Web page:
When a recession is looming, stock investors are taught that short-term pain should be ignored in favor of focusing on long-term gains. The same concept is true for commercial real estate investing. Short-term market disruptions shouldn’t overwhelm you when you own profitable properties with reserves and have a good loan-to-value ratio. That said, it helps to create a portfolio that offers you peace of mind when the market is headed in the wrong direction.
Four Commercial Properties To Include In Your Recession-Era Portfolio
While it’s impossible to fully protect your investments from the effects of a recession, a useful strategy is diversifying your portfolio properly. Here are four types of commercial properties that can help with this.
If you’re looking for a real estate investment, consider farmland properties. As prices continue to rise and consumers buy less, one thing they won’t stop buying is food. If you own land where soybeans, wheat or corn is farmed, for example, your cash flow can actually rise with inflation because the value of the land increases alongside it.
The key to these investments is finding a competent partner to help farm the land. After all, the last thing you want is for the harvest season to arrive only to discover your crops are dead. Many investors opt for farmland real estate investment trusts (REITs) or commercial investment trusts. This allows someone else to handle the maintenance aspect while you get a large dividend annually.MORE FROMFORBES ADVISOR
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2. Warehouses With Office Space
The exponential growth experienced by the e-commerce market has fueled industrial real estate growth over recent years. Warehouse space is more popular than ever before, and when the property also includes office space, it provides that much more flexibility.
With these spaces, you have multiple revenue options. You can find one tenant to lease the entire property or one tenant for the warehouse and another for the office space. If you can’t find tenants, the warehouse can be turned into self-storage spaces, and the offices can be a write-off expense for your own business.
3. Real Estate Investment Trusts
Some investors rest easiest when they know they’re earning passive income with a hands-off approach. If this sounds like something you’d enjoy, consider adding real estate investment trusts to your portfolio. They’re one way to add diversification to your portfolio, and investment diversity can help you survive a recessionary period by reducing your chances of being negatively impacted by market volatility.
Consider investing in a REIT related to property types that interest you. For example, rather than acquiring farmland, invest in a farmland REIT; instead of buying a warehouse with office space, buy into an industrial REIT. There are even REITs for subsectors that many investors would have difficulties investing in alone, such as timberland and infrastructure.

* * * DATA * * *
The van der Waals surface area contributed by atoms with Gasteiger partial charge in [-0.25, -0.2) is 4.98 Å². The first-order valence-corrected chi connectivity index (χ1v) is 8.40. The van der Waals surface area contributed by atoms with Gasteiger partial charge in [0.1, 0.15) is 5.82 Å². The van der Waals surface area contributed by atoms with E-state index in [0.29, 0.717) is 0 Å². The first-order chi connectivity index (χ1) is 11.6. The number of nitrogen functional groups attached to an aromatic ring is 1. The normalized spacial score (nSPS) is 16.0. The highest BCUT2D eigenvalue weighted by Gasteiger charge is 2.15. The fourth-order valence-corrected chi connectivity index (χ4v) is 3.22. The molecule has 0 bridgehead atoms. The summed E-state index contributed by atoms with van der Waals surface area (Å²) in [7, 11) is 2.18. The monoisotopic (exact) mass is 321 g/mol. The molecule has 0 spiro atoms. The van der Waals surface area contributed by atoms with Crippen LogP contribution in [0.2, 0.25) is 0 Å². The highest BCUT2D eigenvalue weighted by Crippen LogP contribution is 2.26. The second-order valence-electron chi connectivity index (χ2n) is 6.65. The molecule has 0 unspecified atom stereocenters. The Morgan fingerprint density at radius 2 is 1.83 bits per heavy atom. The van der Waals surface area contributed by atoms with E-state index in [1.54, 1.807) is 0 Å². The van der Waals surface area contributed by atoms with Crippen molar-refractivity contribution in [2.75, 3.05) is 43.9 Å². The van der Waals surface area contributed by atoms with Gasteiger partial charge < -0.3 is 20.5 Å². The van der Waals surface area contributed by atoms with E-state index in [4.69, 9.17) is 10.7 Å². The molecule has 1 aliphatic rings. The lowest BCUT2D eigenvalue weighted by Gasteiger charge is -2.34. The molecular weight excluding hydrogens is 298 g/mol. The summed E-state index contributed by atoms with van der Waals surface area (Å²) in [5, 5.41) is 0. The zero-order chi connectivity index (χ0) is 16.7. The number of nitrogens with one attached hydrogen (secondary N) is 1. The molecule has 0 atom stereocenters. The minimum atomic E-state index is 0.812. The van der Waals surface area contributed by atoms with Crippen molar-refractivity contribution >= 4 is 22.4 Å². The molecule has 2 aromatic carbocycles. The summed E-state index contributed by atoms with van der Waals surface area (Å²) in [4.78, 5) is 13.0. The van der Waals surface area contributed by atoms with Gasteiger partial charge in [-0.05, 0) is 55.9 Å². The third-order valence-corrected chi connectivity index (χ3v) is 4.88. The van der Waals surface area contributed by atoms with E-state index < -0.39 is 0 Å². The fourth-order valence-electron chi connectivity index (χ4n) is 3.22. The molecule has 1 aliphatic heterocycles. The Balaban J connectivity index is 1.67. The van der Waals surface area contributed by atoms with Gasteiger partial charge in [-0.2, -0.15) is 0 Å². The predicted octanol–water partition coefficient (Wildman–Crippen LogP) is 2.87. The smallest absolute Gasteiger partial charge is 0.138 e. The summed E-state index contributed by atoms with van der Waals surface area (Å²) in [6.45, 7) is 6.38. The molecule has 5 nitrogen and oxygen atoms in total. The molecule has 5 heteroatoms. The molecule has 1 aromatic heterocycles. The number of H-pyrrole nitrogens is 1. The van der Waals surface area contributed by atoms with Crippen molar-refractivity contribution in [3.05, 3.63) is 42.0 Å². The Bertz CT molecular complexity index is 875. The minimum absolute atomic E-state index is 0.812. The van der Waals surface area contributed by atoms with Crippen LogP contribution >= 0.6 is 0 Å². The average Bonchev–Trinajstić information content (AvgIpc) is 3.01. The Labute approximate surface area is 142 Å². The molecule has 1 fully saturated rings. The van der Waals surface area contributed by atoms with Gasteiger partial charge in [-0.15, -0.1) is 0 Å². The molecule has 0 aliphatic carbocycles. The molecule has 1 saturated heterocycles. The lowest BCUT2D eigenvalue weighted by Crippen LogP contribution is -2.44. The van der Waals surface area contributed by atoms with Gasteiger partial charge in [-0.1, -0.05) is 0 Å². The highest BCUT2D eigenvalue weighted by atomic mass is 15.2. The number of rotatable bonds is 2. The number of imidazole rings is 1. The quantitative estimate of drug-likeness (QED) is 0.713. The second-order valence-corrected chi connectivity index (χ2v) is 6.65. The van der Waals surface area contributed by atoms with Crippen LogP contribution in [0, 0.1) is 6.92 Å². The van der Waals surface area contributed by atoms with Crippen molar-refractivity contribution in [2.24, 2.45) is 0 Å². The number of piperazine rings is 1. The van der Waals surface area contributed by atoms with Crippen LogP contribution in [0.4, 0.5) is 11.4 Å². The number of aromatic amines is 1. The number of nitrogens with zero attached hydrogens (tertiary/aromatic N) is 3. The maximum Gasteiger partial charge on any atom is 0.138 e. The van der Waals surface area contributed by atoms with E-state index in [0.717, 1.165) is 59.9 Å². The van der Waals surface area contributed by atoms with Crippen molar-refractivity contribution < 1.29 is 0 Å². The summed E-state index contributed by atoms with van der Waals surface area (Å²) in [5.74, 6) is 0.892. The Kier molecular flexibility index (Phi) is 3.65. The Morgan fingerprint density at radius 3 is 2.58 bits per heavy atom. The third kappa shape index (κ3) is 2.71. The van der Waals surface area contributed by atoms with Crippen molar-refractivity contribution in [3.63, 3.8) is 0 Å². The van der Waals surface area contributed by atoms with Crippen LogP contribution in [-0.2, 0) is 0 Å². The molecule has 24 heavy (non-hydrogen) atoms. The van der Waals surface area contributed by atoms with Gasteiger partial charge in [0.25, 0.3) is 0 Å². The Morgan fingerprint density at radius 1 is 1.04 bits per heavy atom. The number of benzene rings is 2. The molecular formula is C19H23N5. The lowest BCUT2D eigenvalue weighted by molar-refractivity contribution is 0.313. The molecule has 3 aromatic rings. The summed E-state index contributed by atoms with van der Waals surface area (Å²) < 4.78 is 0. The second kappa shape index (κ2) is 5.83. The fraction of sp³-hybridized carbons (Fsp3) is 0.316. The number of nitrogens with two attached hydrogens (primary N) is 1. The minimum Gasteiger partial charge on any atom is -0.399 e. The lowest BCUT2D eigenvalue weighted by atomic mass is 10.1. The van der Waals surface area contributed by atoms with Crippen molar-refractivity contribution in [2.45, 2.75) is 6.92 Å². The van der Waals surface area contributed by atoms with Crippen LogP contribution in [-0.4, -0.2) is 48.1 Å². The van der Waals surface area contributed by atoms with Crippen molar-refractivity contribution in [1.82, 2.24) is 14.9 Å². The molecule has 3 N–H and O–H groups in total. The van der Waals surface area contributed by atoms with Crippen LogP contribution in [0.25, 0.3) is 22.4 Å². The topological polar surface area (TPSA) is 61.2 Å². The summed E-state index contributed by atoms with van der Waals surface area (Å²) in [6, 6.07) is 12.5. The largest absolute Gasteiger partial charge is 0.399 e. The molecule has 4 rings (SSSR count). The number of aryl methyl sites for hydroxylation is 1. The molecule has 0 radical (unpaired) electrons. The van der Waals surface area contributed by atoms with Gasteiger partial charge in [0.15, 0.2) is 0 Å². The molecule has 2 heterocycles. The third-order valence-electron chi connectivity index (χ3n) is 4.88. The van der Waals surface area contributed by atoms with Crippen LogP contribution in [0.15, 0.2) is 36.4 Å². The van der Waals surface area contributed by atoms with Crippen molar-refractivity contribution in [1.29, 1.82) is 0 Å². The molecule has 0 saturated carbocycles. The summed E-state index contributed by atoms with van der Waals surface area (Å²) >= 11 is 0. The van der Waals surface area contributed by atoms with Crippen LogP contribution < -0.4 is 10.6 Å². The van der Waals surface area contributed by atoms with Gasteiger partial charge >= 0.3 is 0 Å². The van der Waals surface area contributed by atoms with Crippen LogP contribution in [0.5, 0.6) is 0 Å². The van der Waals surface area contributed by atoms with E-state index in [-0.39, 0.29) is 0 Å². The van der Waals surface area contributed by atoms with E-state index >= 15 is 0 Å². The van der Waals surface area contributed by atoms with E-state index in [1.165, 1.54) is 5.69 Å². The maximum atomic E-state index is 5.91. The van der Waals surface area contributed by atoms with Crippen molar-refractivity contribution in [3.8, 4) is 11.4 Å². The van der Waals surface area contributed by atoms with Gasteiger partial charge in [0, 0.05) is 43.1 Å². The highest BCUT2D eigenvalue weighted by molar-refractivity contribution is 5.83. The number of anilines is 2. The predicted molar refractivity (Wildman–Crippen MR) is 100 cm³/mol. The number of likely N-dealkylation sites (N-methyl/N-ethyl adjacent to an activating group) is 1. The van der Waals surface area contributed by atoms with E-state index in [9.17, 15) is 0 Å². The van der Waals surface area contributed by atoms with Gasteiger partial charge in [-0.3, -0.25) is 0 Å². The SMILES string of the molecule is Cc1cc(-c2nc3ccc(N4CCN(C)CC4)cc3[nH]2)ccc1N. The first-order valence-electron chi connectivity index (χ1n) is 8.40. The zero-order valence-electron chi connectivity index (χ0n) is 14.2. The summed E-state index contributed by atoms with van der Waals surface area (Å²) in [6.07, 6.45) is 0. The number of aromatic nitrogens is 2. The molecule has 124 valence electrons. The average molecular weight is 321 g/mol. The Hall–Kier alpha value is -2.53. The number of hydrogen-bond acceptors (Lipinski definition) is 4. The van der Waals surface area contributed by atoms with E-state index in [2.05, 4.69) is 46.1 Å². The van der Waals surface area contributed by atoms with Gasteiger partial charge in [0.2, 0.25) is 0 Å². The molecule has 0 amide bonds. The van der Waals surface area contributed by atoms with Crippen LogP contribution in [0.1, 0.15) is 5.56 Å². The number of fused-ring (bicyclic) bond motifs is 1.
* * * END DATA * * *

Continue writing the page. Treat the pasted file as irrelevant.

4. Existing Properties
If you already own properties, building equity is one of the best options for getting a return on investment. This is especially true if you’ve had the property for more than five years. While making improvements could provide a nice influx of cash when selling your property, it may also provide excellent cash-on-cash returns.
The real estate market is in a sort of stalemate. Currently, mortgage originations are down and rates are up, but prices haven’t started trending downward yet. With low housing inventory and high demand, you have two real options. You continue to collect and save cash from your investment until rates stabilize and lower, or you can sell now and buy something new while the market is still at its peak.
Keep in mind that as long as your loan-to-value is good, short-term price declines won’t matter. So to optimize your existing portfolio, consider adding amenities wherever you can. For instance, if your properties have older appliances, invest in newer models. Anything that will help your property be more attractive to boost rental income when the market slows is great.
At the end of the day, the best way to protect yourself during an economic downturn or a recession is to diversify your portfolio. Some investors find it easier to buy the physical property and partner with people to run it, while others prefer a more hands-off approach. Regardless of which path you choose, having at least a portion of your investments in commercial real estate can help you through a recession.
The information provided here is not investment, tax, or financial advice. You should consult with a licensed professional for advice concerning your specific situation.